So back to that day carpooling. On the way to school, my car full of delightful school children, we got talking about about the Harry Potter series and specifically J.K. Rowling. I mentioned that I remembered hearing she’d submitted her book, “about 7 times before a publisher had accepted it” and now she’s the author that has sold books faster than any other human on earth. When I realized I wasn’t certain about my facts, I did something I DON’T typically do. I asked my 10 year-old to grab my cellphone (!!) and look up the real story of J.K. Rowling and her attempts to publish her first Harry Potter book.

He used wiki, then he used a search engine and landed on a version of the story. At this point we’d parked at school and so an 8 year-old now was leaning over his shoulder helping interpret what he was reading online. Curiosity was abloom.  The children found this explanation: Read full post »

Get Rid Of Constipation In Children

Children's legs hanging down from a chamber-potConstipation is really, very truly, no fun for anyone. No fun for baby or child, no fun for the parent who worries and watches and cleans the clogged toilet, and clearly nothing wonderful for the sister or brother who waits while a family supports a child in the room next door. In general, constipation is a frustrating, sometimes hugely embarrassing, and often a chronic problem for young children. In my experience, parents worry a lot about hard infant or toddler poop in the diaper (goal is always peanut butter consistency or softer) but it’s when constipation sneaks up on many families in school-aged children that BIG suffering ensues.

I can’t say this loud enough: if you’re worried about constipation in your child do consider seeing your pediatrician, nurse, family doc or physician assistant to make a long-term plan. Constipation DOES get better but do know it’s over weeks to months. When your child’s intestinal tubing is stretched out for weeks it takes weeks to re-configure sometimes — quick fixes won’t be long term solutions. More below on which remedies to use and how.

Constipation sneaks up because after children are toilet trained and wiping themselves (around age 4 or 5) many parents no longer gaze in the toilet bowl so gone are the days of tracking daily poops. Before you reach for OTC medications, consider what is normal and what is not normal when it comes to poop (below). I usually break this down for children (and parents) in visual terms. I talk about things you find outside:

In general, poop in the toilet can look like a pond, a snakea log, or a pebble. When it comes to poop, we’re always looking for snakes. It seems to me that framed this way, school age children can do a better job knowing if they’re constipated or not. We’re looking for  Snakes in the Lake, people! Frame it this way with your child and perhaps they will be more likely to get a glimpse of what they produce in the toilet? Or at least a report?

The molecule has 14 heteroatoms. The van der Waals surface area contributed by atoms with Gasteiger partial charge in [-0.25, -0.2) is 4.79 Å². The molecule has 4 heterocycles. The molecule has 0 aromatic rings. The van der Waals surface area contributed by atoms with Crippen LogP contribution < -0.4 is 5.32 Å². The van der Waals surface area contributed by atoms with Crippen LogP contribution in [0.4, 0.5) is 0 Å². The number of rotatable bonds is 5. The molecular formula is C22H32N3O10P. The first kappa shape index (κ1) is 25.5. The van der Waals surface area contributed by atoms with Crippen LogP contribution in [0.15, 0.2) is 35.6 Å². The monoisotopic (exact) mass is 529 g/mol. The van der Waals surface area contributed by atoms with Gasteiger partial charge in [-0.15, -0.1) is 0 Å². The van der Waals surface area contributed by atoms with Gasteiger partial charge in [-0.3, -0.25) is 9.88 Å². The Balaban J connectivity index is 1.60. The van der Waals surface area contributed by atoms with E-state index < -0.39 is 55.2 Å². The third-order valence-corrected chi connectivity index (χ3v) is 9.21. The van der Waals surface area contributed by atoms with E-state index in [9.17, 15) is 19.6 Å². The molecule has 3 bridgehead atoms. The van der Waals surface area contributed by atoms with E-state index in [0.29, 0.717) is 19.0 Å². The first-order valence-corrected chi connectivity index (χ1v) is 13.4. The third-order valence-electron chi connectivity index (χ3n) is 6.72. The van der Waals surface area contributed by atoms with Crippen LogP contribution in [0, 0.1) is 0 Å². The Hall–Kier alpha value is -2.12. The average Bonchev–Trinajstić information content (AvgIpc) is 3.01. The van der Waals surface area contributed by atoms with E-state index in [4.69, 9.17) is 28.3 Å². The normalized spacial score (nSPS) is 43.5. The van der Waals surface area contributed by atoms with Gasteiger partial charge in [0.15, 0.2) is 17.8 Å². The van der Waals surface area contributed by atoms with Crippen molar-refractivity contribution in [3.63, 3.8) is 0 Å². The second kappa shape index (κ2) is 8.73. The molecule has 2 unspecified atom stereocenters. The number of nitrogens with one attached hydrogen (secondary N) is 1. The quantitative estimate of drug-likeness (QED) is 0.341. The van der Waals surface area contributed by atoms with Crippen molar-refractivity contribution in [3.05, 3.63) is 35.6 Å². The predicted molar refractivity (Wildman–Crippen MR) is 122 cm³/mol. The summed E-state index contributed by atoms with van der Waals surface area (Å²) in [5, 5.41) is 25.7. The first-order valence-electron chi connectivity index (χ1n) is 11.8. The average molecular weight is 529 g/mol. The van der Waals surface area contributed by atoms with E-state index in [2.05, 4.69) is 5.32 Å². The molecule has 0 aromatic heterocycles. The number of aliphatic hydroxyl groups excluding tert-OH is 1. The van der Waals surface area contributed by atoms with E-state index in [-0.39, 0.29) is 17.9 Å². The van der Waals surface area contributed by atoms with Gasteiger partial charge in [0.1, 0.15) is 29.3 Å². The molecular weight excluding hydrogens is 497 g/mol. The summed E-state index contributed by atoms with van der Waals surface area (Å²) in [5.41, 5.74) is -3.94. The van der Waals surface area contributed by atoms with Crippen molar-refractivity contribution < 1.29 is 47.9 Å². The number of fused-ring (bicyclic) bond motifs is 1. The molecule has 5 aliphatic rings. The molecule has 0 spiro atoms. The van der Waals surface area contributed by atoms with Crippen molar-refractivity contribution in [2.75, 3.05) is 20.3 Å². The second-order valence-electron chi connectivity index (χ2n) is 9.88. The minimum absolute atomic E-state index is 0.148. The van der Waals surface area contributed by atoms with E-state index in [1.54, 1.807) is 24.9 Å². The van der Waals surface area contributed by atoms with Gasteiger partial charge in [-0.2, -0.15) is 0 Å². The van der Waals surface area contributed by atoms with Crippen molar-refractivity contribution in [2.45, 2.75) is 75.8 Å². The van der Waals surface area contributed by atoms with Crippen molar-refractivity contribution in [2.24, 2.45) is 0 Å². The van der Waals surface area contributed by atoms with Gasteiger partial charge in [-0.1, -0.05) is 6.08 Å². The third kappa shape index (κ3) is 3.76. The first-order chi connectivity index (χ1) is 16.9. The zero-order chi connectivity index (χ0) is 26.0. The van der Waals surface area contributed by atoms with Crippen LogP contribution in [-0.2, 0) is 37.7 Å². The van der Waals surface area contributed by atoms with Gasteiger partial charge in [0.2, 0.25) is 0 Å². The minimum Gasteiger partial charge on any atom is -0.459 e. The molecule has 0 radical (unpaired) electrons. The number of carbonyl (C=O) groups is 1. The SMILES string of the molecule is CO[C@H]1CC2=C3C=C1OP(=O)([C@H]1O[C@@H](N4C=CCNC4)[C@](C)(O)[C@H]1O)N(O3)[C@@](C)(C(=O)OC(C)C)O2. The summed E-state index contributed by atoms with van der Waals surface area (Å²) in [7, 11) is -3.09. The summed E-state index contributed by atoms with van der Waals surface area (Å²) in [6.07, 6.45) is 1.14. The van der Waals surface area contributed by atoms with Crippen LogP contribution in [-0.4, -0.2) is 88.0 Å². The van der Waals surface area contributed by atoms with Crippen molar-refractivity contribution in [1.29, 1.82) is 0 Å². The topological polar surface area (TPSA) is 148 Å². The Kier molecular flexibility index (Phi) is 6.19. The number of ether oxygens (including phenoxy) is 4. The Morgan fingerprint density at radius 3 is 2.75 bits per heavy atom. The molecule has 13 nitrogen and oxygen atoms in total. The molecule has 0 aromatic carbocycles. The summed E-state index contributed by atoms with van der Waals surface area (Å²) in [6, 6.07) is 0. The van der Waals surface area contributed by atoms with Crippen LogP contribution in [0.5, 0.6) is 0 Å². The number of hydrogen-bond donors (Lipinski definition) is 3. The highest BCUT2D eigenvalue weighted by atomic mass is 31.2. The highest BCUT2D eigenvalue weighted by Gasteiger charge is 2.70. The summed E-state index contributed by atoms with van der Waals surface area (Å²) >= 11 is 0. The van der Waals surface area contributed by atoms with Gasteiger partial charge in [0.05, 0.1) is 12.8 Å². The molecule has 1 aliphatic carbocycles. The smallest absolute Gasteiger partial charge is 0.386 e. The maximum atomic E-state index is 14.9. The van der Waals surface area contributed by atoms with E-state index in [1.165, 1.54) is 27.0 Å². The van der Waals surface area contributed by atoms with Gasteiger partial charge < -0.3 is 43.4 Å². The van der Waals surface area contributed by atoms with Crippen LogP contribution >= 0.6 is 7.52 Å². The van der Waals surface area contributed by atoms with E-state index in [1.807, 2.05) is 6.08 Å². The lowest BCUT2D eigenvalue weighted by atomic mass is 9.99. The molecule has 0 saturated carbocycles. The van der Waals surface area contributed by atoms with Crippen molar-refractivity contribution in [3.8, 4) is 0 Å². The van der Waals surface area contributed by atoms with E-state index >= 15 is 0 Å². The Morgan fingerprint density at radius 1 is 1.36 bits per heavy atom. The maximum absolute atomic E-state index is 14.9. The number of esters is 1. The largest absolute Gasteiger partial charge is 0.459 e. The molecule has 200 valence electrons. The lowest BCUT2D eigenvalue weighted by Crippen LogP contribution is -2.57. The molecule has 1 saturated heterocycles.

Lots of foods, hydration and OTC medicines can quickly change the game with constipation. Before I detail more specifics on constipation and highlight some remedies, I do want to call attention to some potential concerns of polyethylene glycol (PEG 3350). The medicine PEG 3350 is an odorless, tasteless laxative that can be easily diluted in juice or water. It’s a big polymer and can’t be absorbed by the intestine so it works by binding to water so that water ingested can’t leave the intestines, colon, and rectum. The great news is it doesn’t cause cramping or more pain and isn’t addictive. Used daily (often for days or weeks) the powder binds to water and disallows the colon to dehydrate the poop so it just doesn’t get hard. Therefore the poop that comes out is soft and often helps produce less painful pooping — and often it comes out more often! It’s commonly sold under both brand (Miralax) and various generic names. However, the Food and Drug Administration (FDA) has only approved its use in adults, not children. Currently, PEG 3350 is being studied as well as the bi-products of PEG 3350, specifically ethylene glycol (EG) and diethylene glycol (DEG), to determine whether it might be absorbed by children and whether use of the laxatives is linked to development of psychiatric or neurodevelopmental problems. The New York Times has done 2 stories on this topic: one in 2012 and one more recently in 2015, both worth a read if you are debating giving your child PEG3350. For children and families with severe constipation often the benefits of using it far outweigh the concerns.

What Is Constipation And Why?